Not to name names, but Hulu is officially regifting the entire "Seinfeld" series to its subscribers starting June 24, and now the people behind the show are revealing some insider secrets to enhance your binge-watching.
At this point, fans are pretty familiar with the episodes. But some may not know that many of the stories actually happened in real life. HuffPost Entertainment spoke with former "Seinfeld" writers -- Spike Feresten, who you can now see hosting "Car Matchmaker" on Esquire, Jeff Schaffer, co-creator of "The League," and Andy Robin, now a medical doctor -- to learn some of the true stories behind your favorite episodes. And in many cases, the real-life tales are even more ridiculous than what was shown on TV.
1. Like Kramer, a law firm actually hung a sign that said "bad food" over a Kenny Rogers Roasters because the smell was going into their offices.
Schaffer, who wrote the episode "The Chicken Roaster," explained that the idea of Kramer having a problem with a Kenny Rogers Roasters came when he walked past one of the restaurants in New York. "It was below a law firm, and I guess the chicken waft from the chicken factory was venting into this law office. So they did what any rational person would do, just hang a giant sign that said 'bad food,'" said Schaffer.
The writer adds that the glowing red light in the episode was actually inspired by a giant red sign that lit up his brother's New York apartment.
2. A woman did get kicked out of the Soup Nazi's restaurant for calling him Al Pacino.
Feresten was a customer of the real Soup Nazi and said that the moment when Elaine gets kicked out of the restaurant was inspired by a real-life event. He said, "This is months in of me going there, being one of his soldiers and knowing what to do. The woman in front of me goes, 'You know, you kind of look like Al Pacino.' He just screamed at her and said, 'Get out!' So that line that Julia does really happened."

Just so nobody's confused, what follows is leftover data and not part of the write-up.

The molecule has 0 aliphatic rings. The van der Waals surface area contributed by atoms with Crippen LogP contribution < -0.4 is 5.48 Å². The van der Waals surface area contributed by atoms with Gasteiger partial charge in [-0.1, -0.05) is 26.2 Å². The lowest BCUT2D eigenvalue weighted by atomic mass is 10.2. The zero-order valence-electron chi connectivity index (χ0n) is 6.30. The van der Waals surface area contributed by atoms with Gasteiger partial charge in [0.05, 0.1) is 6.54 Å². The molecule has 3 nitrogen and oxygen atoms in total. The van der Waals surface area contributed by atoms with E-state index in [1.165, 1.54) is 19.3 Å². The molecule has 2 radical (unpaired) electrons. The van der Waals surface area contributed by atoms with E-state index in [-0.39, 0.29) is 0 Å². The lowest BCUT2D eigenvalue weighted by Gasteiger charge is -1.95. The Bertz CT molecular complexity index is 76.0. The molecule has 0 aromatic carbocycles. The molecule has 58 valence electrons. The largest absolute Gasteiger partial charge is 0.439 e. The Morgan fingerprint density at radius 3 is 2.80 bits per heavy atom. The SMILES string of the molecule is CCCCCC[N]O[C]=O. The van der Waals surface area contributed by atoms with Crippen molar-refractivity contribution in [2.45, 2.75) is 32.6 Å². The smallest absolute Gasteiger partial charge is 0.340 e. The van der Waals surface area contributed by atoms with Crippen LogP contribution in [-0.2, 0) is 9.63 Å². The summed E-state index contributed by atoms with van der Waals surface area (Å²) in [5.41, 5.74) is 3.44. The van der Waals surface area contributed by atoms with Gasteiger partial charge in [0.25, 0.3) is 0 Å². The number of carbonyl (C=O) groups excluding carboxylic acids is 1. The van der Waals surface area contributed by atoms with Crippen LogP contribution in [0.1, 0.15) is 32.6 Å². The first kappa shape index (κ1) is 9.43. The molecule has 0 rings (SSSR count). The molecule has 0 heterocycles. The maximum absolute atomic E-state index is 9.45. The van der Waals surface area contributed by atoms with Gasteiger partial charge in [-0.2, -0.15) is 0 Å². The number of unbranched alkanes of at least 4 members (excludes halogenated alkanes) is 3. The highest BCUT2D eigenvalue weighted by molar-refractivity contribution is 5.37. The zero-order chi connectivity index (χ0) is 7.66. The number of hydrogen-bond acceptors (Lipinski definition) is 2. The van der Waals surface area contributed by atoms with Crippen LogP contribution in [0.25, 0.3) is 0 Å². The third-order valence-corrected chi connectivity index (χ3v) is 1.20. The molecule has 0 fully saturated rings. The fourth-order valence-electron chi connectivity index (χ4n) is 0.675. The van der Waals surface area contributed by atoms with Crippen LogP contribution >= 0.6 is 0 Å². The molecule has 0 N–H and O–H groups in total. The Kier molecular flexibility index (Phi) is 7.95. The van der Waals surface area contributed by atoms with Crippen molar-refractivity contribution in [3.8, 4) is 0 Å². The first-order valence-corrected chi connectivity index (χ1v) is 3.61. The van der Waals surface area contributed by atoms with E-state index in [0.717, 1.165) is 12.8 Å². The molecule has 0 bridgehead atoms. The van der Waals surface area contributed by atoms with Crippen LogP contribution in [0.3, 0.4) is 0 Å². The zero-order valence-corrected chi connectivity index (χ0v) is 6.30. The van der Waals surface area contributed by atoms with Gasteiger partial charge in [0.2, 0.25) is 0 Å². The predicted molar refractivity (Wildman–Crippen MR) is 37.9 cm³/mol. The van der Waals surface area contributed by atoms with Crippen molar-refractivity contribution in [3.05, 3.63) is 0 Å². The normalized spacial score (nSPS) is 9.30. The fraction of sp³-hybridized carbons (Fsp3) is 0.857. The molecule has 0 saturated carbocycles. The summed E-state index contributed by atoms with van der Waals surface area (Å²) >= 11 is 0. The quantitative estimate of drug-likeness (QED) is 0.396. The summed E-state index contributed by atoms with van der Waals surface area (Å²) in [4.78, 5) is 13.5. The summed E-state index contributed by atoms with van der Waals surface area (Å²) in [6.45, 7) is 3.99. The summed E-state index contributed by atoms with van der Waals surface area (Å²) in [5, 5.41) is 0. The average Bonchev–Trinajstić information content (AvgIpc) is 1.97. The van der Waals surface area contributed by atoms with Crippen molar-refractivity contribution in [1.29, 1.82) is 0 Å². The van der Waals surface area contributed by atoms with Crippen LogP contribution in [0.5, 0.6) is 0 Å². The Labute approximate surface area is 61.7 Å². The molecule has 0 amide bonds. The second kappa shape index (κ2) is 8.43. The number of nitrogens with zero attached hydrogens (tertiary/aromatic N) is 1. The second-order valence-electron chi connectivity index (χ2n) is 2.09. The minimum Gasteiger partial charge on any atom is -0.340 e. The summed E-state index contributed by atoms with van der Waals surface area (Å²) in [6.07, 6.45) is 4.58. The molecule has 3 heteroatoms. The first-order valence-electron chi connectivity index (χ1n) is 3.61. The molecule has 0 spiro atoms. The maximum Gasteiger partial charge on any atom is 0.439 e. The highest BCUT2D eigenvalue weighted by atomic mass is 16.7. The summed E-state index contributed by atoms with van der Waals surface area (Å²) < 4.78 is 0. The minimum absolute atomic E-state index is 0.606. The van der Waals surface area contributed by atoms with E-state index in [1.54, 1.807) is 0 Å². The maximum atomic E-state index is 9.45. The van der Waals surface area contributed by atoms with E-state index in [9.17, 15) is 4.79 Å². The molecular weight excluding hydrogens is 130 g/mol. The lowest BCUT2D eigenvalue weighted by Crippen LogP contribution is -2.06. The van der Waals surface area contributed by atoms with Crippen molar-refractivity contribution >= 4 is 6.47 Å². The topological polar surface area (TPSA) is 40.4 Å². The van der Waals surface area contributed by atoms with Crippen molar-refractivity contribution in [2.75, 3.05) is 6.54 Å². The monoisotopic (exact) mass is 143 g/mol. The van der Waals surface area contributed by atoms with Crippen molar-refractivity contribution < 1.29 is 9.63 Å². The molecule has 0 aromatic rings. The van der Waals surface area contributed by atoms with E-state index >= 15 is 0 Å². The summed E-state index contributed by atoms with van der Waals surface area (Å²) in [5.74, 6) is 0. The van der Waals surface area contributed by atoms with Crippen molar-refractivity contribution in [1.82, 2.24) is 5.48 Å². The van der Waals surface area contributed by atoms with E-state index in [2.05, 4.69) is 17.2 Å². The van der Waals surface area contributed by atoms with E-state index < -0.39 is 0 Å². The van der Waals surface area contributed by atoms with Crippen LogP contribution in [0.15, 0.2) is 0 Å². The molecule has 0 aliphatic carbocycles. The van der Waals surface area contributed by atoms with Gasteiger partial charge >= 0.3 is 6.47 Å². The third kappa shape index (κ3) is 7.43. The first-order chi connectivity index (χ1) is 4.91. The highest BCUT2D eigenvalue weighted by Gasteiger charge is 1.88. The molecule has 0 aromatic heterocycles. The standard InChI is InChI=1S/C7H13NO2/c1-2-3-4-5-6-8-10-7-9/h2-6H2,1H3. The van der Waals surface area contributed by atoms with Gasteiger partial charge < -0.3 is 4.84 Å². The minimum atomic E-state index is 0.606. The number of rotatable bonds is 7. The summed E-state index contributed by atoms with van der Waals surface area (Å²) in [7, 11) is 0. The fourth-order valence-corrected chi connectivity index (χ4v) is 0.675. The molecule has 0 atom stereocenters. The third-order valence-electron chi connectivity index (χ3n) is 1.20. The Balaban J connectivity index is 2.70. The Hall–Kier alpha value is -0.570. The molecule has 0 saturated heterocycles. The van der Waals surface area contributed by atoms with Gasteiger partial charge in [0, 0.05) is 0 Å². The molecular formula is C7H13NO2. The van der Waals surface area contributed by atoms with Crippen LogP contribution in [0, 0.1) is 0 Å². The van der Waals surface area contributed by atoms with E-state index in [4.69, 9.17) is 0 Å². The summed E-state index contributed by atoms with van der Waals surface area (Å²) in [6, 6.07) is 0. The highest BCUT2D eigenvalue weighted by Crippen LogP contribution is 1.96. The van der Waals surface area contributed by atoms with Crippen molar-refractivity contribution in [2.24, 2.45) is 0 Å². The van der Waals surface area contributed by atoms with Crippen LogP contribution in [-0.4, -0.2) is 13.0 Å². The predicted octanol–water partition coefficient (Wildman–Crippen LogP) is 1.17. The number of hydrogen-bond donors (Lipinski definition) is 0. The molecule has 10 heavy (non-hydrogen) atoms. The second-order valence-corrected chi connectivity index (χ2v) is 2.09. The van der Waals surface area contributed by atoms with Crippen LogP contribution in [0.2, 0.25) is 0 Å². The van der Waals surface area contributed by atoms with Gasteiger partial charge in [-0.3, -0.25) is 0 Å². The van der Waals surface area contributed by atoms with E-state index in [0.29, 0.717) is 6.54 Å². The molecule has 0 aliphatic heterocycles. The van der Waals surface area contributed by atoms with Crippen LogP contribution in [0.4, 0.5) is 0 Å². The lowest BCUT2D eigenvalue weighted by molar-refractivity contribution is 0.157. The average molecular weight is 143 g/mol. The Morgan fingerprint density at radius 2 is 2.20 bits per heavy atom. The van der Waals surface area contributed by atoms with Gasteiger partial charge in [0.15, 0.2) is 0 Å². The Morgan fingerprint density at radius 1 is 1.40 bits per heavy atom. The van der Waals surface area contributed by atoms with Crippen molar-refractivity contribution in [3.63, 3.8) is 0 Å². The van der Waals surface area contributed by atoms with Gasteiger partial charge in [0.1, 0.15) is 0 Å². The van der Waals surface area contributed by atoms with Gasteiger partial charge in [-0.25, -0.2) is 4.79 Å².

He continued, "What's fun is when anybody got yelled at by the real Soup Nazi, everybody in line would turn away from them so they didn’t see it. They could not be connected to this failure. It was a real interesting dynamic down there."
3. In "The Summer of George," Jerry finds out his date actually lives with another man. This happened to one of the "Seinfeld" writers who found out an actress he took to the Oscars "had a dude."
Schaffer said he and fellow writer Alec Berg had written for the Oscars, and that Berg asked a beautiful actress to go with him. Schaffer explained things didn't go how Berg planned, however: "We asked Alec the next day how the Oscars were, and he goes, 'Ah, she had a dude,' which is a funny way to say it. At first, he wasn’t sure it was her dude, but when he was there after Berg dropped her off at home, it was very clear that that was her dude."
4. Jerry's girlfriend, who wore the same dress over and over, was based on a real woman.
When asked why Jerry's girlfriend kept wearing the same dress in "The Seven," Schaffer told HuffPost, "That came from me seeing a woman wearing a white and black dress basically like the one that was there. I saw her at an event, and then I saw her later that week wearing the dress as a cashier at the market. Maybe she just always wears that dress?"
Schaffer said that, like in the show, he never did find out the true reason she always wore the dress.
5. When George and Jerry are casting for their show, George thinks one of the actors steals a box of raisins from the office. Larry David and Jerry Seinfeld thought this actually happened after a meeting with a writer.